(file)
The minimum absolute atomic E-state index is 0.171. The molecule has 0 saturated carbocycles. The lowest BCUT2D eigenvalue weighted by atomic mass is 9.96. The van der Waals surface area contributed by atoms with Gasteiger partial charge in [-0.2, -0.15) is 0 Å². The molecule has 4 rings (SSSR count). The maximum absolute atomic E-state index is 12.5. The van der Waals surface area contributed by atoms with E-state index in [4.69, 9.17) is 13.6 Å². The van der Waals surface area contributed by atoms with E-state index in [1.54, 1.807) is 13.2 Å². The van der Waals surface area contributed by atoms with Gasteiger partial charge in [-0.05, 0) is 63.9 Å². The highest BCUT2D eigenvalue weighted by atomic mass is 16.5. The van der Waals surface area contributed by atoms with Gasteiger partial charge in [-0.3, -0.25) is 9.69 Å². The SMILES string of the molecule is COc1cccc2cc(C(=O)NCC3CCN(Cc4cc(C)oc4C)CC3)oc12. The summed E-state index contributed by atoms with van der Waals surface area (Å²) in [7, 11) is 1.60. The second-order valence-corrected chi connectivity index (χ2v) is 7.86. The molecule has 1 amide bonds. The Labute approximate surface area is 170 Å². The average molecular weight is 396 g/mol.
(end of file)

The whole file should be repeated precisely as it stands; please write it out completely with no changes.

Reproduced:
The minimum absolute atomic E-state index is 0.171. The molecule has 0 saturated carbocycles. The lowest BCUT2D eigenvalue weighted by atomic mass is 9.96. The van der Waals surface area contributed by atoms with Gasteiger partial charge in [-0.2, -0.15) is 0 Å². The molecule has 4 rings (SSSR count). The maximum absolute atomic E-state index is 12.5. The van der Waals surface area contributed by atoms with E-state index in [4.69, 9.17) is 13.6 Å². The van der Waals surface area contributed by atoms with E-state index in [1.54, 1.807) is 13.2 Å². The van der Waals surface area contributed by atoms with Gasteiger partial charge in [-0.05, 0) is 63.9 Å². The highest BCUT2D eigenvalue weighted by atomic mass is 16.5. The van der Waals surface area contributed by atoms with Gasteiger partial charge in [-0.3, -0.25) is 9.69 Å². The SMILES string of the molecule is COc1cccc2cc(C(=O)NCC3CCN(Cc4cc(C)oc4C)CC3)oc12. The summed E-state index contributed by atoms with van der Waals surface area (Å²) in [7, 11) is 1.60. The second-order valence-corrected chi connectivity index (χ2v) is 7.86. The molecule has 1 amide bonds. The Labute approximate surface area is 170 Å². The average molecular weight is 396 g/mol.